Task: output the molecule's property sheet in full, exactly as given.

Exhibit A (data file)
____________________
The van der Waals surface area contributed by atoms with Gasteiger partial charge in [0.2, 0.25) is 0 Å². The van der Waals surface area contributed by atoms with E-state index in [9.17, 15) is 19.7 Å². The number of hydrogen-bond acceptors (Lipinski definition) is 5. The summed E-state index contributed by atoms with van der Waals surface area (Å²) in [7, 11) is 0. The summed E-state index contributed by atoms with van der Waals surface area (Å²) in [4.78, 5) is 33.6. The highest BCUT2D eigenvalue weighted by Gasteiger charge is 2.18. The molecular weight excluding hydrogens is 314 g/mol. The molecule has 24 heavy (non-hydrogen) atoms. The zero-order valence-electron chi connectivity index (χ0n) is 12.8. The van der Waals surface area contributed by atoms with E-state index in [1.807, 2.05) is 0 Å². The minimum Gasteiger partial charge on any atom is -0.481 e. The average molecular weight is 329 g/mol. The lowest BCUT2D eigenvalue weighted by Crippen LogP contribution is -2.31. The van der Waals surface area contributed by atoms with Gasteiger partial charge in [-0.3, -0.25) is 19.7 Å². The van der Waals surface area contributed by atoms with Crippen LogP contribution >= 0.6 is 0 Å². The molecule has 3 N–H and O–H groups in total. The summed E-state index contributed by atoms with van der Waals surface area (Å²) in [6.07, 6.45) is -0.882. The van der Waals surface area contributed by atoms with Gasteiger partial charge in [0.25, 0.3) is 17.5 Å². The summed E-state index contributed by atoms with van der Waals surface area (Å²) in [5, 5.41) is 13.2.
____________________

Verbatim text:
The van der Waals surface area contributed by atoms with Gasteiger partial charge in [0.2, 0.25) is 0 Å². The van der Waals surface area contributed by atoms with E-state index in [9.17, 15) is 19.7 Å². The number of hydrogen-bond acceptors (Lipinski definition) is 5. The summed E-state index contributed by atoms with van der Waals surface area (Å²) in [7, 11) is 0. The summed E-state index contributed by atoms with van der Waals surface area (Å²) in [4.78, 5) is 33.6. The highest BCUT2D eigenvalue weighted by Gasteiger charge is 2.18. The molecular weight excluding hydrogens is 314 g/mol. The molecule has 24 heavy (non-hydrogen) atoms. The zero-order valence-electron chi connectivity index (χ0n) is 12.8. The van der Waals surface area contributed by atoms with E-state index in [1.807, 2.05) is 0 Å². The minimum Gasteiger partial charge on any atom is -0.481 e. The average molecular weight is 329 g/mol. The lowest BCUT2D eigenvalue weighted by Crippen LogP contribution is -2.31. The van der Waals surface area contributed by atoms with Gasteiger partial charge in [-0.3, -0.25) is 19.7 Å². The van der Waals surface area contributed by atoms with Crippen LogP contribution >= 0.6 is 0 Å². The molecule has 3 N–H and O–H groups in total. The summed E-state index contributed by atoms with van der Waals surface area (Å²) in [6.07, 6.45) is -0.882. The van der Waals surface area contributed by atoms with Gasteiger partial charge in [0.25, 0.3) is 17.5 Å². The summed E-state index contributed by atoms with van der Waals surface area (Å²) in [5, 5.41) is 13.2.